10 Nonfiction Books That Will Change Your Perspective
Whether you're interested in journalistic histories, the LGBTQ community, true crime, business and leadership, the Bible, or any number of other topics, you can always gain more knowledge. The books on our list are bound to give anyone from an amateur to an expert a new perspective on their subject of choice. When you click links from this website, we may receive advertising revenue to support our research. This video was made with Ezvid Wikimaker.
Nonfiction That Will Change Your Worldview
- Time Travel: A History by James Gleick
- Doing It by Hannah Witton
- Assume the Worst: The Graduation Speech You'll Never Hear by Carl Hiaasen
- You Are What You Love: The Spiritual Power of Habit by James K. A. Smith
- Leaders Eat Last: Why Some Teams Pull Together and Others Don't by Simon Sinek
- Quiet: The Power of Introverts in a World That Can't Stop Talking by Susan Cain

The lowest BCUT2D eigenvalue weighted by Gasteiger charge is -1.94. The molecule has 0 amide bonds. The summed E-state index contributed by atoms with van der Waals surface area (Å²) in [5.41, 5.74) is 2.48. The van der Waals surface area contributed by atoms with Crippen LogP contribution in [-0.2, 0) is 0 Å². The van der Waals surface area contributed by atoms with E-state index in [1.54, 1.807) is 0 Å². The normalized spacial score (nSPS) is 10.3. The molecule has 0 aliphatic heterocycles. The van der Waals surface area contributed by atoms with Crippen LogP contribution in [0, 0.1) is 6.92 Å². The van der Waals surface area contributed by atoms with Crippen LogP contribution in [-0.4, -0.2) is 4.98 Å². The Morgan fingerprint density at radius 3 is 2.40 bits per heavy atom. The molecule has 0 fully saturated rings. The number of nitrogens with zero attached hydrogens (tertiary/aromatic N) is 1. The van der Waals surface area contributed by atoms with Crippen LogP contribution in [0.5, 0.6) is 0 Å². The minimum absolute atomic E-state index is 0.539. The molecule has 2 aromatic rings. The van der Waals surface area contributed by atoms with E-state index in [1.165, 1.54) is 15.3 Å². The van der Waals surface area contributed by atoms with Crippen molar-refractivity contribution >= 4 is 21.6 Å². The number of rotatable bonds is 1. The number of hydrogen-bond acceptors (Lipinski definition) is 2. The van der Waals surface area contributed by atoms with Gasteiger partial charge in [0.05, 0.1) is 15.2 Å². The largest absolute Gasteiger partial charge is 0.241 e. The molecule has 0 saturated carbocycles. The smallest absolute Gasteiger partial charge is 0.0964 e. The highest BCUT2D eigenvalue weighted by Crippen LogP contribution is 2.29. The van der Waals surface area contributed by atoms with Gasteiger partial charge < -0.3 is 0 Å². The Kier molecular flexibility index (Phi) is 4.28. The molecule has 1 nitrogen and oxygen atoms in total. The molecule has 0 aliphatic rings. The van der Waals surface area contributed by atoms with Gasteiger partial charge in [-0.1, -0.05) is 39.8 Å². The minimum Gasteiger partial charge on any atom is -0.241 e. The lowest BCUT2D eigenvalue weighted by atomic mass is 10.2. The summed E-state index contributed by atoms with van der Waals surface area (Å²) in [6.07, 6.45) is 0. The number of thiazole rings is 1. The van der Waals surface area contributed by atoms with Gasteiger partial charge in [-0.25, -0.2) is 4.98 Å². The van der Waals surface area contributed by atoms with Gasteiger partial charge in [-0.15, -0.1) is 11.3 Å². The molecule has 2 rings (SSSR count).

- Killers of the Flower Moon: The Osage Murders and the Birth of the FBI by David Grann
- Starvation Heights: A True Story of Murder and Malice in the Woods of the Pacific Northwest by Gregg Olsen
- What Is the Bible?: How an Ancient Library of Poems, Letters, and Stories Can Transform the Way You Think and Feel About Everything by Rob Bell
- The Art of Asking: How I Learned to Stop Worrying and Let People Help by Amanda Palmer
What's The Difference Between Information And Meaning?
Reading can broaden one's horizons. Like Abraham Lincoln once said, "A capacity, and taste, for reading gives access to whatever has already been discovered by others." However, this information can not only expand our knowledge, but also alter how we see the world, thus stimulating our curiosity and shaping our personality. So if you're interested in thought-provoking books that will change your perspective, you will want to check out these 10 nonfiction titles, listed in no particular order.
Starting off at #1 is "Time Travel: A History." Known as a science writer, James Gleick presents us with the human understanding of time and how it affects the modern world. The narrative begins with Gleick examining Herbert George Wells' "The Time Machine," a novel that was published in 1895. He explains how the author's book paved the way for other types of fictional stories with the same plot to come.
It also talks about how individuals like Albert Einstein and Kurt Godel have looked at the concept of time. With references to philosophy and physics, the book remains cynical about the possibility of time travel, but rather observes how our culture acknowledges it.